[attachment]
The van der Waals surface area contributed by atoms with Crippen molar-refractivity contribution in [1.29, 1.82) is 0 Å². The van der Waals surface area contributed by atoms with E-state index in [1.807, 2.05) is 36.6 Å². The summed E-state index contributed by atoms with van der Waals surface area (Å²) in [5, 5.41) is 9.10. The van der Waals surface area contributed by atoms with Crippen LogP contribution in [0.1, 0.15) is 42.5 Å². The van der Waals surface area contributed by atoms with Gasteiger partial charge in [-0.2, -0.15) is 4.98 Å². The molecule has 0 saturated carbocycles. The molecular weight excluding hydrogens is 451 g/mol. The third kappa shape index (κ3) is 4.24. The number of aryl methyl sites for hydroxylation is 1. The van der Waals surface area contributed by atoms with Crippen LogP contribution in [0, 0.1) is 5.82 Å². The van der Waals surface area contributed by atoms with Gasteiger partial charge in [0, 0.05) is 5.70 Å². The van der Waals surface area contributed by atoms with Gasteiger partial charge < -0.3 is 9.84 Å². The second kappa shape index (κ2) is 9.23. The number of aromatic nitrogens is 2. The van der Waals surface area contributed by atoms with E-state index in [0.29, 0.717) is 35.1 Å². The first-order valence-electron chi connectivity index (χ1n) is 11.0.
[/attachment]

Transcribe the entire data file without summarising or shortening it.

The van der Waals surface area contributed by atoms with Crippen molar-refractivity contribution in [1.29, 1.82) is 0 Å². The van der Waals surface area contributed by atoms with E-state index in [1.807, 2.05) is 36.6 Å². The summed E-state index contributed by atoms with van der Waals surface area (Å²) in [5, 5.41) is 9.10. The van der Waals surface area contributed by atoms with Crippen LogP contribution in [0.1, 0.15) is 42.5 Å². The van der Waals surface area contributed by atoms with Gasteiger partial charge in [-0.2, -0.15) is 4.98 Å². The molecule has 0 saturated carbocycles. The molecular weight excluding hydrogens is 451 g/mol. The third kappa shape index (κ3) is 4.24. The number of aryl methyl sites for hydroxylation is 1. The van der Waals surface area contributed by atoms with Crippen LogP contribution in [0, 0.1) is 5.82 Å². The van der Waals surface area contributed by atoms with Gasteiger partial charge in [0, 0.05) is 5.70 Å². The van der Waals surface area contributed by atoms with Gasteiger partial charge < -0.3 is 9.84 Å². The second kappa shape index (κ2) is 9.23. The number of aromatic nitrogens is 2. The van der Waals surface area contributed by atoms with E-state index in [0.29, 0.717) is 35.1 Å². The first-order valence-electron chi connectivity index (χ1n) is 11.0.